# Major Types of Ciphers during the Reign of Philip II

This article presents a brief summary of major types of ciphers during the reign of Philip II of Spain, detailed in another article. While it was common that a nomenclature (i.e., in modern parlance, "code" for representing whole words rather than letters) was also provided, the following focuses on the "cipher" portion for representing letters and syllables.

### Simple Ciphers with Homophones

There were simple ciphers, either consisting of symbols or figures.

### Blocked-Square Numerical Ciphers

A variant in simple numerical ciphers assigns figures 11-99 in a square to letters in the alphabet according to blocking of the square. This scheme is called "Tassis' table" by De Lamar Jensen.

Of the above examples, the latter corresponds to Cp.37 with its ordering of rows reversed.

### Ciphers with Vowel Indicators

The most characteristic feature of the Spanish ciphers from this period would be use of vowel indicators, i.e., symbols attached to consonant symbols to systematically form syllables.

Devos (1950) transcribes many examples of this kind of ciphers. One more example is presented in my Cryptologia article.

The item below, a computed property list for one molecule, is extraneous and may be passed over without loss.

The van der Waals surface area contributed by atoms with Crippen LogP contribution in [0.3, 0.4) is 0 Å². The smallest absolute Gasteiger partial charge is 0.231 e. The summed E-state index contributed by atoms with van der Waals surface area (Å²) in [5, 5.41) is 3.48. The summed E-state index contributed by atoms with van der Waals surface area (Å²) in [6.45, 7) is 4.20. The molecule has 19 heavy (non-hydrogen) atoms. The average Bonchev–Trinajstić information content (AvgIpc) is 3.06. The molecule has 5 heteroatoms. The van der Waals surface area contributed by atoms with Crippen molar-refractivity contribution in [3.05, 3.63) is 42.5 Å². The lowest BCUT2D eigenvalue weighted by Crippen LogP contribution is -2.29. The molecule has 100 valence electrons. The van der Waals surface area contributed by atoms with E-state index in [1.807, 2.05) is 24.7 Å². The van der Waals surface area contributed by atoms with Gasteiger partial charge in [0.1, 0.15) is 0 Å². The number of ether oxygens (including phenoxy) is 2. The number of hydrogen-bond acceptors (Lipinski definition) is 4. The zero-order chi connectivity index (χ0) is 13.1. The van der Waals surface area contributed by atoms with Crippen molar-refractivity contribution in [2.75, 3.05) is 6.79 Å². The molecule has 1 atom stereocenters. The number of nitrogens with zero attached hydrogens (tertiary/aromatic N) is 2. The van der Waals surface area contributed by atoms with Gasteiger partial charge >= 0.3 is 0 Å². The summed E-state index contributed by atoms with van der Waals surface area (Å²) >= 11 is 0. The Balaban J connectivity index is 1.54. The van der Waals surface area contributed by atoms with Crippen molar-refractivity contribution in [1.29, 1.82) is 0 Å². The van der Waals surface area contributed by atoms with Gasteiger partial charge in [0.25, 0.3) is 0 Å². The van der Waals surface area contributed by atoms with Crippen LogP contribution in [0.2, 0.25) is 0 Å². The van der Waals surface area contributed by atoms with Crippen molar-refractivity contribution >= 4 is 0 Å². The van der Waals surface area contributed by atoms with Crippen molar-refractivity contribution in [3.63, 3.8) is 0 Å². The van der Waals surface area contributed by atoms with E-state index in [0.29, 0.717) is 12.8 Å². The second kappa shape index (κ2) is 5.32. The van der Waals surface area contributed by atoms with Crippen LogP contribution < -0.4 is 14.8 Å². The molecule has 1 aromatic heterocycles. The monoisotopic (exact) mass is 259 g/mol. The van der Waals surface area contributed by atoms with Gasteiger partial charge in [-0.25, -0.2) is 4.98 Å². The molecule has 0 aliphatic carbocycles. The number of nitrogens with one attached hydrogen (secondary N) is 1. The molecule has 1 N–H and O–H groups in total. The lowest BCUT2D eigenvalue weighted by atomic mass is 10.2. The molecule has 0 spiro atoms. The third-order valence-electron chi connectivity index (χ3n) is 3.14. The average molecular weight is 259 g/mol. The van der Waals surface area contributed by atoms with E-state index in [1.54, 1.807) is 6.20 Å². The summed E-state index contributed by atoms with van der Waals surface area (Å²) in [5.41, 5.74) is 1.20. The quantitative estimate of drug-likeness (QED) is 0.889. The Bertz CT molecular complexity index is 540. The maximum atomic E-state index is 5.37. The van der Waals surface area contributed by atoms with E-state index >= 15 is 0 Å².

This kind of ciphers were not the creation of this reign. Examples are seen in the reign of Charles V as well as in Italian ciphers.

In one case, the number of indicators amounted to 15 (see the image below) but it was too many to be widely adopted in other ciphers.

### Syllabic Numerical Cipher

Numerical cipher Cp.32 proposed by Bernardino de Mendoza in 1587 (more or less) regularly assigned different figures to different syllables rather than using vowel indicators. The scheme was employed in some of the subsequent ciphers in combination with vowel indicators.

This scheme was used a century later as the image below (for which see another article).

### Codewords of the form "x00"

Cg.57 (see another article) is peculiar in its code words in the form "x00", i.e., an alphabetical letter plus a figure 1-51. Moreover, although a substitution alphabet of the conventional form is provided, the code words include single letters. This can avoid a breakthrough for codebreaking by focusing on ciphertext portions enciphered letter by letter. Inclusion of single letters in the code anticipates ciphers in the late seventeenth century.

k1(a) 3(3) t6(des) b24(te) d7(es) l4(cre) y25(vi) l15(lo) m21(que) x47(s) q(o) n7(fri) z2(ci) i1(a) z47(so) c5(bre) m16(las) f34(cosa) c(s) m5(de) s35(Francia)
b7(en) m16(las) n35(galera) c(s) n21(que) i15(lle) n25(tra) k23(ron) c1(al) n33(conde) h44(de) x16(mi) g23(ran) l5(da) d(i) z6(el) p5(du) p19(pli) x2(ca) o5(do) y7(fu) 7(e)
b21(por) n42(tierra)

### Numerical Code

Benasco's Cipher (1597) is a cipher with a numerical nomenclature. Diacritics (: ^) seem to be used consistently but may be meaningless.

 108(an) 118(castello) 159(ca) 184(donde) 183(con) 188(car) 198(da) 202(del?) 203(do) 204:(de) 233(em) 240(es) 246(en) 277:(gente?) 292(ga) 351:(mente) 359:(muntion) 378:(name) 390:(para) 409(la) 429(lan) 439(les) 441(los) 446(ma) 447(me) 449(mi) 478(mos) 480(nu) 483(na) 488(no) 494(nil) 561(pol) 573(par) 577:(pre) 579:(pro) 619(sa) 622(ra) 623(ra) 659(s) 690(ti) 699(te) 701(ti/tr?) 716(tan) 732(u) 733(va) 737(ve) 741(vo) 756(van) 775(xe) 808(y) 848^(za)